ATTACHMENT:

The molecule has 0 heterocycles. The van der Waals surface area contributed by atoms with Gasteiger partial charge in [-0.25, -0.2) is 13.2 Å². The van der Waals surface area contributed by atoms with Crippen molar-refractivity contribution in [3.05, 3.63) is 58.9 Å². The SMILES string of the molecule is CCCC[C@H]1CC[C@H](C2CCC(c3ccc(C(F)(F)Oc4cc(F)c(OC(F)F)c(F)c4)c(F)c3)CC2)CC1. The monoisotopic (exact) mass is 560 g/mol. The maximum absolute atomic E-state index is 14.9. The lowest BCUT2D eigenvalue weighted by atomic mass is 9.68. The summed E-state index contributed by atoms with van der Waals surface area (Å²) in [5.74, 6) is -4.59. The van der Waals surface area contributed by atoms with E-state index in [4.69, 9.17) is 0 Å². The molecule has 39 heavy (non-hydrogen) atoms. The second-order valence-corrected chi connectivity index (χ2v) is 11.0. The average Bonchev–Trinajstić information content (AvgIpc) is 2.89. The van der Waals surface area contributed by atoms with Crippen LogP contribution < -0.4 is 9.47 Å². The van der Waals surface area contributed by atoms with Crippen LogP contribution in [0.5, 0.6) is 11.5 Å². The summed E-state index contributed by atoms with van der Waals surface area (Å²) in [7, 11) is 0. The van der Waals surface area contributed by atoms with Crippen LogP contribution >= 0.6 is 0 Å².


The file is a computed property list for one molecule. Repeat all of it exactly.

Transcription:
The molecule has 0 heterocycles. The van der Waals surface area contributed by atoms with Gasteiger partial charge in [-0.25, -0.2) is 13.2 Å². The van der Waals surface area contributed by atoms with Crippen molar-refractivity contribution in [3.05, 3.63) is 58.9 Å². The SMILES string of the molecule is CCCC[C@H]1CC[C@H](C2CCC(c3ccc(C(F)(F)Oc4cc(F)c(OC(F)F)c(F)c4)c(F)c3)CC2)CC1. The monoisotopic (exact) mass is 560 g/mol. The maximum absolute atomic E-state index is 14.9. The lowest BCUT2D eigenvalue weighted by atomic mass is 9.68. The summed E-state index contributed by atoms with van der Waals surface area (Å²) in [5.74, 6) is -4.59. The van der Waals surface area contributed by atoms with E-state index in [4.69, 9.17) is 0 Å². The molecule has 39 heavy (non-hydrogen) atoms. The second-order valence-corrected chi connectivity index (χ2v) is 11.0. The average Bonchev–Trinajstić information content (AvgIpc) is 2.89. The van der Waals surface area contributed by atoms with Crippen LogP contribution < -0.4 is 9.47 Å². The van der Waals surface area contributed by atoms with Crippen LogP contribution in [0.5, 0.6) is 11.5 Å². The summed E-state index contributed by atoms with van der Waals surface area (Å²) in [7, 11) is 0. The van der Waals surface area contributed by atoms with Crippen LogP contribution >= 0.6 is 0 Å².